The latest North American entry in Namco Bandai's beloved Tales series of role-playing games has arrived for the PlayStation 3, and the urge to dive right in is strong, but it's dangerous to go it alone — take these tips.
First thing's first — if you are new to the Tales series, do not worry. Tales of Xillia is a standalone story for now, the sequel not due out in North America until sometime next year. You don't have to play any of the other Tales games to appreciate this one.
That having been said, play all of the Tales games. Then...
This one's pretty easy, just pop the disc in and don't do anything. It'll cycle between the opening and the splash screen forever, if you let it. This doesn't help your game, but I really love the song and wanted us to appreciate it collectively before getting down to business.
Tales of Xillia begins with a difficult choice — who is the main character of the story? Players can choose between medical student martial Jude Mathis, or the crazy-haired spirit master Milla Maxwell.
The general consensus seems to be that, while the plot remains largely unchanged between the two, the few elements and plot points that are unique to Jude's play-through make for a better story. Milla, on the other hand, has better battle music.
One of the best features of Tales of Xillia is the ability to tailor the experience to your preferences, particularly when it comes to how many numbers you'll be juggling. You can opt to assign every single growth point for each character individually, or hit the SELECT button and let the game do the work for you. Whichever you choose, choose early, because it's really tough to ratchet up the complexity in mid-game.
That's largely due to the Lilium Orb leveling system. It's a web of powers and skills. Unlock the four abilities on the corners of a box, and the one in the center is yours. It's a very deep, very satisfying system — as long as you stick with it the whole game. Letting the game do the work for 20 levels and then deciding to take control leads to much staring at dots and wondering where to begin.
Standard enemies in Tales of Xillia appear on the screen as you explore a level. Once you get within range they will charge, resulting in a yellow clash — both sides start even. Should they hit you from behind, that's a red clash, and you start at a disadvantage. No, what you really want is a Blue Clash, in which you take the enemy by surprise. That can be done by holding down the sneak button and inching forward, which is boring, or like this:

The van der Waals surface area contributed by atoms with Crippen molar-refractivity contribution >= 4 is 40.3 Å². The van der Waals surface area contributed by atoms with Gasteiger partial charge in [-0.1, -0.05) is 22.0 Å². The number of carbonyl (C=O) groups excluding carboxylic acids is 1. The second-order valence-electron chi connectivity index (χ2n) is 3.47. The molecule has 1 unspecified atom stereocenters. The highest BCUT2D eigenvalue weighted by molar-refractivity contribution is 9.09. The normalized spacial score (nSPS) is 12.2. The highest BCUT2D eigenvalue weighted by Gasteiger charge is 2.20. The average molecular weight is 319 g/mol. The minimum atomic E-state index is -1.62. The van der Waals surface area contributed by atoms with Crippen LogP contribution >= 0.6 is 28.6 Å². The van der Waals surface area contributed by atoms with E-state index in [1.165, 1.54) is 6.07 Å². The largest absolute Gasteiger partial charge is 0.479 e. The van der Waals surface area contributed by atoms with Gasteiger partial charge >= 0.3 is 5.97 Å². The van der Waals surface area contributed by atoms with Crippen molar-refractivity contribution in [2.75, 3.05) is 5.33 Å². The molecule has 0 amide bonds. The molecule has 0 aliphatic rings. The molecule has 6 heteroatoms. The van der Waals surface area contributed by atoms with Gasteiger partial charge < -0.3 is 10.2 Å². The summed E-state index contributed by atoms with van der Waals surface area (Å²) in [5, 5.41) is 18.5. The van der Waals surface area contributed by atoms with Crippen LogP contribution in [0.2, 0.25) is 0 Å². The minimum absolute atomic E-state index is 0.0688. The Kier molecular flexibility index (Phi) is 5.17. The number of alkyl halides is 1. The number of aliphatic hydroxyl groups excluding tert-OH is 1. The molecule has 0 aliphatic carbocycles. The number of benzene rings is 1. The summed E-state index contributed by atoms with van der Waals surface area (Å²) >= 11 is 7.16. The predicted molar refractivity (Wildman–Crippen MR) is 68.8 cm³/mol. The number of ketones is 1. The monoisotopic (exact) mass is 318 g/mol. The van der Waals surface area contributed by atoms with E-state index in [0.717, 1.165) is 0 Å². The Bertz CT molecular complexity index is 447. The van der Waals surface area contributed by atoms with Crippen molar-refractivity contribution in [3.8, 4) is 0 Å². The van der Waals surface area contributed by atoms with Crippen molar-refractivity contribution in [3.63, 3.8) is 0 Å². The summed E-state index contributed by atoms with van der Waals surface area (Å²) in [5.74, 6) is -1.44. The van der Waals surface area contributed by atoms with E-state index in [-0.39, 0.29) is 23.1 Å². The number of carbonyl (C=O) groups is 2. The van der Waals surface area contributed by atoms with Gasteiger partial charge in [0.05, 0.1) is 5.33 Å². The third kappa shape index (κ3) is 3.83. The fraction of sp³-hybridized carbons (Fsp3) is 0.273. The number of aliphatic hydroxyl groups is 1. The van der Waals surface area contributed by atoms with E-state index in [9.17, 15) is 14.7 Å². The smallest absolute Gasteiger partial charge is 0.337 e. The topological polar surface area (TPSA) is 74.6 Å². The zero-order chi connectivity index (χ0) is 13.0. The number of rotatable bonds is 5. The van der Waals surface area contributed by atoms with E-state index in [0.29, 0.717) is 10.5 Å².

I've played the game for nearly 30 hours, and at no point did I encounter a map enemy faster than my party. That makes it easy to run in a circle, which confuses the enemy and gives you an opportunity to wipe them out fast.
The technique also works rather well for grinding. Find a spot with higher-level creatures, and take them roughly from behind.
Even if you're going the easy route and letting the game handle leveling, you don't want to let the game handle the AI characters — at least not completely. Early on it might not matter if one of them is constantly blowing through your healing potions, or holding back the big skills in order to conserve power. It gets tougher as you go, however, so you'll want to get used to monitoring what your AI party members are doing in any given situation.
Tales of Xillia allows for up to four players controlling party members in battle. Why bitch and moan at AI when you can bitch and moan at your pals?
There will come a time, later in the game, when the story starts to really pick up and you realize you can outpace any creature. You will be tempted to just run through the plains, ignoring the shining resource spots, burlap sacks, wooden trunks and tiny caves. Do not do this. If you don't cover every inch of every map in Tales of Xillia, you are selling yourself short.
You're missing pieces of equipment. You are missing rare resources, important for leveling up the game's weapon, armor, food, accessory and item shops so that they stock more powerful items at lower prices. You're missing out on snippets of dialogue, or the odd quest item.
They made the maps sprawling for a reason, kids.
Food in Tales of Xillia provides special bonuses in battle — extra experience, more cash, increased power, hit point regeneration — which only last for a certain number of turns. If you're not fighting with the benefit of food, you aren't fighting to your fullest.
Seriously, if you see a character with a tiny green arrow over their heads, they are your new best friend.
Not only are there important plot points lurking in some of the games' many side quests, they are also the key to unlocking one of the Tales series most wonderful features — cosmetic items.
There is nothing that enhances a dramatic cutscene quite like the main character wearing "emo glasses", horns and rabbit ears.
Sit back, relax, and have a wonderful adventure. Oh, and try not to stab your own ear drums when a certain character speaks. Picture a happy place.
Have Tales of Xillia tips of your own? Share them below.